My feed

to access all these features

From classical to pop, join the discussion on our Music forum.


Singing range help please

8 replies

Star555 · 04/12/2020 22:12

I've been asked to make a recording of myself singing What Child is This (assigned sheet music shown at left) which will be digitally combined with others' recordings to create a virtual choir. I'm not a trained singer, and my vocal range comfortably goes up to only the first A above middle C (i.e. A4 at 440 Hz). The range of the song feels too high for me, but can I transpose it to lower notes without sounding out of tune with the others? I cannot go down a full octave -- that would be far too low for me. Is there any "legal" interval I can go down by and still sound good? Thank you!

Singing range help please
Singing range help please
OP posts:
Thimbleberries · 04/12/2020 22:24

No, not really.

But the song only goes up to a Bb, a semi-tone above what you say is your comfortable not, so it shouldn't be too hard - that would be an unusually low range for a female singer really, even altos would normally go higher than that, so it might mean you are just a bit rusty at the top end. The piece has really a pretty low range already - the lower notes might be hard to do nicely if it were much lower.

Also, if it's meant to fit with the other song, or there is any accompaniment with it, etc, then changing the key would change all of that. If you were singing solo, you could transpose it to any key you wanted, but not as part of a choir.

You could ask if there was an alto or other harmony part that you could sing instead, that would be arranged to fit with this key (but wouldn't sound like the tune). But you couldn't sing the tune at any other interval other than an octave (and even then it might be odd, unless there were men also singing in that range)

Star555 · 04/12/2020 22:34

No, it goes up to a C on the second page. I can manage the first page perhaps but the second page ("This, this is" and later "Haste, haste to") is tough. I can vocally produce those high notes above A but not sustain a strong sound well enough to enunciate words to them.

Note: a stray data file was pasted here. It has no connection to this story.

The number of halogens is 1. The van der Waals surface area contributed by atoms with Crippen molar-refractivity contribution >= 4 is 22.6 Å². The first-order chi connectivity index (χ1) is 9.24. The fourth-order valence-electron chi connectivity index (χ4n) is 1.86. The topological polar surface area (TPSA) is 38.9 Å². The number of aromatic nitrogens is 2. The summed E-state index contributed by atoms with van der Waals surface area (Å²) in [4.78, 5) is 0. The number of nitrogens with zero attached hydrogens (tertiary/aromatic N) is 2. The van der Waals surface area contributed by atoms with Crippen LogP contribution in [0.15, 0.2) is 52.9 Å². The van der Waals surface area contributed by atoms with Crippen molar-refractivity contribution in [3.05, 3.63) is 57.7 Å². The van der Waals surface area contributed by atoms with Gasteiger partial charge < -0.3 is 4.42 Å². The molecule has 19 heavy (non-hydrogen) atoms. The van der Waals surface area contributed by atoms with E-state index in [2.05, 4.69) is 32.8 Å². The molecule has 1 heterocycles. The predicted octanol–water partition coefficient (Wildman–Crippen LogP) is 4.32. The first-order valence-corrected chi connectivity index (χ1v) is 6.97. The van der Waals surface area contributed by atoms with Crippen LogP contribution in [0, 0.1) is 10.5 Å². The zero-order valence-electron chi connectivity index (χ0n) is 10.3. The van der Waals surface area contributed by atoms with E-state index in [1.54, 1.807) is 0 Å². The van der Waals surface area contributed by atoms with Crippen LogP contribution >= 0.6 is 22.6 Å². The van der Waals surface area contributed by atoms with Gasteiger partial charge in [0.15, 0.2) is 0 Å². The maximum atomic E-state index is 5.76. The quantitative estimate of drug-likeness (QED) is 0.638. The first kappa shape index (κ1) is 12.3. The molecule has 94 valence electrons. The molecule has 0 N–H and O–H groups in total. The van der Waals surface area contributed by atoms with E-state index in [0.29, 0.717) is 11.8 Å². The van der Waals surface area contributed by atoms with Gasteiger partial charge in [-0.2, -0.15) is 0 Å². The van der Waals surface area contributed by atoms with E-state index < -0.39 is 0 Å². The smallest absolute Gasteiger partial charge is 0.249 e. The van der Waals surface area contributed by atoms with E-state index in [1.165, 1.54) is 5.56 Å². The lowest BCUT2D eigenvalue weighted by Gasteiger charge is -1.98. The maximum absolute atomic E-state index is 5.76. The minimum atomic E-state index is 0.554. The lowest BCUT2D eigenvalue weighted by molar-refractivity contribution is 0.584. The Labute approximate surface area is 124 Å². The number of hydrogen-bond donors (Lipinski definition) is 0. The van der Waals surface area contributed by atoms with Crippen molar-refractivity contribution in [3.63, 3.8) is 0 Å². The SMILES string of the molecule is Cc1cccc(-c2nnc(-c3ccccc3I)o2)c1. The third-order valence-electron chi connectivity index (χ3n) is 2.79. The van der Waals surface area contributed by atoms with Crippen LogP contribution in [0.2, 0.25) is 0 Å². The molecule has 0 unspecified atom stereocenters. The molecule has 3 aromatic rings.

OP posts:
TableCat · 04/12/2020 22:39

Hold the back of your mouth as if you are yawning and try and come down on the note. C above middle is not a massively high note for a woman.
I am a first soprano so am used to singing very high but when I had my singing lessons many years ago I was given the above advice and was able to add two whole notes to my upper range.

Star555 · 04/12/2020 22:48

Thanks for the suggestion. I find that I am tensing my jaw when I try the yawning idea -- is that okay? Shouldn't I try to keep my mouth/face relaxed?

OP posts:
Chaserxent · 06/01/2021 08:36

I hope you can do that. The immediate difficulty is the later success, before I also composed some songs and made them into ringtones. Good luck.

Chaserxent · 06/01/2021 08:39

This reply has been deleted

Message deleted by MNHQ. Here's a link to our Talk Guidelines.

CoteDAzur · 29/04/2021 07:27

Another soprano here.

I find it highly unlikely that your vocal range doesn't naturally extend to that C, given that it is comfortably within the mezzo and even alto ranges. It is probably that you just don't know how to reach it.

Tips that helped me extend my upper range were:

  • breathe deep into your diaphragm before the high note

  • let your tongue & back of your throat fall

  • when standing up, push your hands down on both sides (which raises your chest) before the high note

  • imagine that you are above the high note and that you are reaching down for it

  • imagine that your voice will pass outside your back teeth and come to the front of your face as you sing the higher notes

After that, it's all about practice. Try doing 5-note scales on la-la-la, starting with the lower ABCDEDCBA, then BCDEFEDCB etc. Just give yourself the first note and don't pay attention to the note you reach. It's much easier to reach a high note gradually like this, and when you see that you can reach it, your apprehension dissipates and your body easily produces the sound Smile
footchewer · 01/10/2021 14:12

Hmm OP that C isn't particularly high for the vast majority of people. Even most men can hit it, if they use 'falsetto'. But only you know your voice, none of us does.

I wonder if it might be that you're only using part of your voice? Singers talk about different vocal 'registers' - 'chest voice' for low notes, and 'head voice' for high ones, in particular. Maybe you're only using your chest voice? Don't try and 'punch' your way up to the top notes - float them gently and quietly. It may feel strange and difficult to control at first, and there may be a very different sound up there, and there may be a tricky 'gear change' between the two sounds (ie. you have to choose which voice to use on medium-high notes). But once you've got used to it, you might find you've got twice the voice you thought you had!

Hope the recording went OK!

Please create an account

To comment on this thread you need to create a Mumsnet account.